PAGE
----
Korean drug makers, the bulk of them producers of generic drugs, may lose their footing in the global market as multinational pharmaceutical giants are eagerly buying and selling businesses.
In April alone this year, pharmaceutical firms around the world announced $74 billion worth of merger and acquisition deals, some pending and others already fixed.
The figure includes the bid for Botox manufacturer Allergan, which is seen to be worth at least $45.6 billion, and deals between Novartis and GlaxoSmithKline. In January, Pfizer proposed a takeover to AstraZeneca, a British firm specialized in cancer drugs, worth almost $100 billion.
More are likely to come, industry watchers said.
|A Pfizer logo sits on the lab coat of an employee at the research laboratory of Neusentis Ltd., a unit of Pfizer Inc., in Cambridge, England. (Bloomberg)|
The global firms are hoping to cope with lost revenues from patent expirations and the effects of cuts on health care spending.
Instead of pouring more money into developing new drugs that may or may not yield profit, companies appear to be opting to buy those that have already proven to be a success. Less vigor in Korea
Back home in Korea, there are also several deals pending, but with much less vigor.
The biggest deal in recent months was Handok Pharma’s acquisition of Pacific Pharma, the pharmaceutical unit of the nation’s leading cosmetics maker AmorePacific, for 57.5 billion won ($54.5 million). In 2013, the two firms’ combined sales were just 400 billion won.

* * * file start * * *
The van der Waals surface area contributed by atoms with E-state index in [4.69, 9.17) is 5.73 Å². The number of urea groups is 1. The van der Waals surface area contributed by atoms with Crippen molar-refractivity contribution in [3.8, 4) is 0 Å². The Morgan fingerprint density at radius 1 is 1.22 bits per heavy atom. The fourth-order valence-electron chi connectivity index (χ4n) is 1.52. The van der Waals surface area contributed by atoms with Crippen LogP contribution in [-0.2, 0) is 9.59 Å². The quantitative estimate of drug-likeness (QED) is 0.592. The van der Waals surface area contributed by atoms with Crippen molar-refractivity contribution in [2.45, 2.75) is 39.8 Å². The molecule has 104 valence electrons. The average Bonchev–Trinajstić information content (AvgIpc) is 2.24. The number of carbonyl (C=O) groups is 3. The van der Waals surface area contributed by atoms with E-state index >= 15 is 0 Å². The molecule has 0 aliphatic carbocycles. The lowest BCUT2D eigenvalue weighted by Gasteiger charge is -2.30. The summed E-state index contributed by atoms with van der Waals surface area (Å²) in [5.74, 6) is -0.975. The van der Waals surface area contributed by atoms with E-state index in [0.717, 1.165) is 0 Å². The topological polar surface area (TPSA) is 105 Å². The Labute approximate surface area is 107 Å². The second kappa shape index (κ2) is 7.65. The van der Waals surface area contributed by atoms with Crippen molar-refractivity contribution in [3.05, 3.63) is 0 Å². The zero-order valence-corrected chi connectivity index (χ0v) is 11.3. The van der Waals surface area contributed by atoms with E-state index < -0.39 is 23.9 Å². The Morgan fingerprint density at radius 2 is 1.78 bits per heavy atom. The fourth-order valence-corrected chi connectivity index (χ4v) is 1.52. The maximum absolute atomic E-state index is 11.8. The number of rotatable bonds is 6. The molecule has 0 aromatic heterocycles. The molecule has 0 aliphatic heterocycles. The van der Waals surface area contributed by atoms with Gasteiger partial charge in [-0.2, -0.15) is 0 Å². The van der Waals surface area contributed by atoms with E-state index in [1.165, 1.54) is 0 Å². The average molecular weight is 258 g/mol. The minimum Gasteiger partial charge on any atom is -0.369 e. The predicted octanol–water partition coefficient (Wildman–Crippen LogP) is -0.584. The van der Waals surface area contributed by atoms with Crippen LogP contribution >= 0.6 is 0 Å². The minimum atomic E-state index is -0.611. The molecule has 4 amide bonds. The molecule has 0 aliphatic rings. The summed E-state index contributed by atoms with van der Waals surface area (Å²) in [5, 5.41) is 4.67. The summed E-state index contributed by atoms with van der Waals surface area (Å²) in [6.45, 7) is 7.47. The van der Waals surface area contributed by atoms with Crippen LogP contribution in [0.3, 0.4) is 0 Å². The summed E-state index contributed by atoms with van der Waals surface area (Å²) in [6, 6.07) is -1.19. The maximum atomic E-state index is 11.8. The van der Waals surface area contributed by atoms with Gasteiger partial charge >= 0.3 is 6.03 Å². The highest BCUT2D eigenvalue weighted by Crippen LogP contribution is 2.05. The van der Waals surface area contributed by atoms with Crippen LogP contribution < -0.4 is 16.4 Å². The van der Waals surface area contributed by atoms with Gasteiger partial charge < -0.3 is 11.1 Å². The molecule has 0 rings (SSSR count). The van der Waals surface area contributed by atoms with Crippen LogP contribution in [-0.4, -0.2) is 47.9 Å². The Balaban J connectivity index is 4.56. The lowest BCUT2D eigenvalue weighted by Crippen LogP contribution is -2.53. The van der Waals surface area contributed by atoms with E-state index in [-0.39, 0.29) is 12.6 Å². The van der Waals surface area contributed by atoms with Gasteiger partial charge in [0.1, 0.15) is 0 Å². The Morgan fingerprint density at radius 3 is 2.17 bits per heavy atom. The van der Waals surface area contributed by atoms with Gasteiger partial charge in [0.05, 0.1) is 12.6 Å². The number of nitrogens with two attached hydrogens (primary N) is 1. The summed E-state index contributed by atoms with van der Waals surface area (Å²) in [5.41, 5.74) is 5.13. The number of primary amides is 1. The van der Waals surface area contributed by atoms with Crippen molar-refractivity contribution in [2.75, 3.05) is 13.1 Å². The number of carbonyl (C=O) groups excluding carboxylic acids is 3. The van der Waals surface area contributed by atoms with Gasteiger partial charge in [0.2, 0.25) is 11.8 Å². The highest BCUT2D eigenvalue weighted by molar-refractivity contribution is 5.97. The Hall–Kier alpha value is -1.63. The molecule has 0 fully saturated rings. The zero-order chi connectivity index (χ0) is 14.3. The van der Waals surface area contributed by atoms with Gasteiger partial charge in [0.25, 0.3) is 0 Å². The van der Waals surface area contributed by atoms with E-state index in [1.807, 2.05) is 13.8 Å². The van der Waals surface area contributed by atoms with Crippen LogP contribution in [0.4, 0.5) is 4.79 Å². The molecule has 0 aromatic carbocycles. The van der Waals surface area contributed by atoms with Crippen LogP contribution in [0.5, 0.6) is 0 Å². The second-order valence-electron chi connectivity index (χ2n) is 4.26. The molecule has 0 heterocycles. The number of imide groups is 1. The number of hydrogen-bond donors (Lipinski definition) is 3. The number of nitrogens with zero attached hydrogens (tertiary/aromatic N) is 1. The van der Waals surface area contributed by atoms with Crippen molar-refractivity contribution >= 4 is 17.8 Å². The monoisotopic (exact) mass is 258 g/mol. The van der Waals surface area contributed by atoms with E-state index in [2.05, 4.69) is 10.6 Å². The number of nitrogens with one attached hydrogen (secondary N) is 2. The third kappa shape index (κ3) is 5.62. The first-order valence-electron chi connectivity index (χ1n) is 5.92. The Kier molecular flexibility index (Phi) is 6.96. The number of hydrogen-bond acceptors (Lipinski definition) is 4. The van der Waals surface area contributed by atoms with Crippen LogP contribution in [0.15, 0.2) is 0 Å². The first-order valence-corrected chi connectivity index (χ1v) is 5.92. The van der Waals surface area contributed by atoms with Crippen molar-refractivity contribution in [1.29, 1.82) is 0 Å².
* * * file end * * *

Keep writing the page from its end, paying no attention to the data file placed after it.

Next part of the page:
Hanwha Chemical also recently announced its intention to sell its stake in its drugmaking unit Dreampharma Group to cut costs. But the firm, which specializes in psychotropic drugs related to diabetes, has yet to find a bidder.
“Deals among local firms are less attractive and less likely to lead to synergy because most produce generic drugs with no specialty drugs to their names,” said one industry source, declining to be identified.
Further, they are also reluctant to undergo hostile bids because most are family-owned companies whose owners enjoy closely knit ties with one another, according to critics.
The few exceptions include the January deal when Green Cross secured a 29.36 percent stake in Ildong Pharma to become the largest shareholder.
Green Cross specializes in vaccine production while Ildong is mostly involved in over-the-counter items such as its popular vitamin supplement Aronamin.
Industry watchers talked of a synergy effect, but Green Cross seemed to be more concerned about its image, and at the time had denied that it would be taking over Ildong or any other pharmaceutical company.
“If Green Cross tries to completely take over a firm, it would be branded as a traitor to the industry,” said another source.
Despite the problems, it seems inevitable for smaller drug makers to seek merger and acquisition opportunities to survive in the crowded Korean market that currently has up to 700 players.
They may now look beyond Korea to search for foreign partners, who may help pave the way to international markets, industry watchers say.
As some cases in point, in 2012, Alvogen acquired Korea’s Kunwha Pharmaceutical, while Teva, a global generic drug maker, established a joint venture with Handok in the same year.
By Lee Ji-yoon (firstname.lastname@example.org